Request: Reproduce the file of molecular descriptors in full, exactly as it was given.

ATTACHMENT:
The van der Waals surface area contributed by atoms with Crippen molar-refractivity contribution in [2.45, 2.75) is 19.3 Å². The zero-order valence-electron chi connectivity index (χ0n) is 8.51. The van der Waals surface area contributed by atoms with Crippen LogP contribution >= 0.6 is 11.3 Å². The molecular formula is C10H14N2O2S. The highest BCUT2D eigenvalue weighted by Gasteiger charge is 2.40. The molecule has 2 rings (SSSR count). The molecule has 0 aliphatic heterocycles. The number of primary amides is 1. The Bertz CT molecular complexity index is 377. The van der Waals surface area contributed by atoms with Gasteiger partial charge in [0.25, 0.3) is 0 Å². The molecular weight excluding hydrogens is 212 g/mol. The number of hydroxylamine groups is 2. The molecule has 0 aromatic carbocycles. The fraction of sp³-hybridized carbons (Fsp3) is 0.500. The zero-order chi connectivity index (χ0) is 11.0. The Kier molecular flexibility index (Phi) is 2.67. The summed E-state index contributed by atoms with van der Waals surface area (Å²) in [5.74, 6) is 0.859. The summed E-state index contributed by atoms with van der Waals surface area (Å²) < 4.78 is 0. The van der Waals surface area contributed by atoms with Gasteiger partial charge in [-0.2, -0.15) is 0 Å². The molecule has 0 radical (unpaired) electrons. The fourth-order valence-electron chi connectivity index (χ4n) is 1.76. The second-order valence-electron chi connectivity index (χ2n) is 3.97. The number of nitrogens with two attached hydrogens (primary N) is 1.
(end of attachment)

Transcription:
The van der Waals surface area contributed by atoms with Crippen molar-refractivity contribution in [2.45, 2.75) is 19.3 Å². The zero-order valence-electron chi connectivity index (χ0n) is 8.51. The van der Waals surface area contributed by atoms with Crippen LogP contribution >= 0.6 is 11.3 Å². The molecular formula is C10H14N2O2S. The highest BCUT2D eigenvalue weighted by Gasteiger charge is 2.40. The molecule has 2 rings (SSSR count). The molecule has 0 aliphatic heterocycles. The number of primary amides is 1. The Bertz CT molecular complexity index is 377. The van der Waals surface area contributed by atoms with Gasteiger partial charge in [0.25, 0.3) is 0 Å². The molecular weight excluding hydrogens is 212 g/mol. The number of hydroxylamine groups is 2. The molecule has 0 aromatic carbocycles. The fraction of sp³-hybridized carbons (Fsp3) is 0.500. The zero-order chi connectivity index (χ0) is 11.0. The Kier molecular flexibility index (Phi) is 2.67. The summed E-state index contributed by atoms with van der Waals surface area (Å²) in [5.74, 6) is 0.859. The summed E-state index contributed by atoms with van der Waals surface area (Å²) < 4.78 is 0. The van der Waals surface area contributed by atoms with Gasteiger partial charge in [-0.2, -0.15) is 0 Å². The molecule has 0 radical (unpaired) electrons. The fourth-order valence-electron chi connectivity index (χ4n) is 1.76. The second-order valence-electron chi connectivity index (χ2n) is 3.97. The number of nitrogens with two attached hydrogens (primary N) is 1.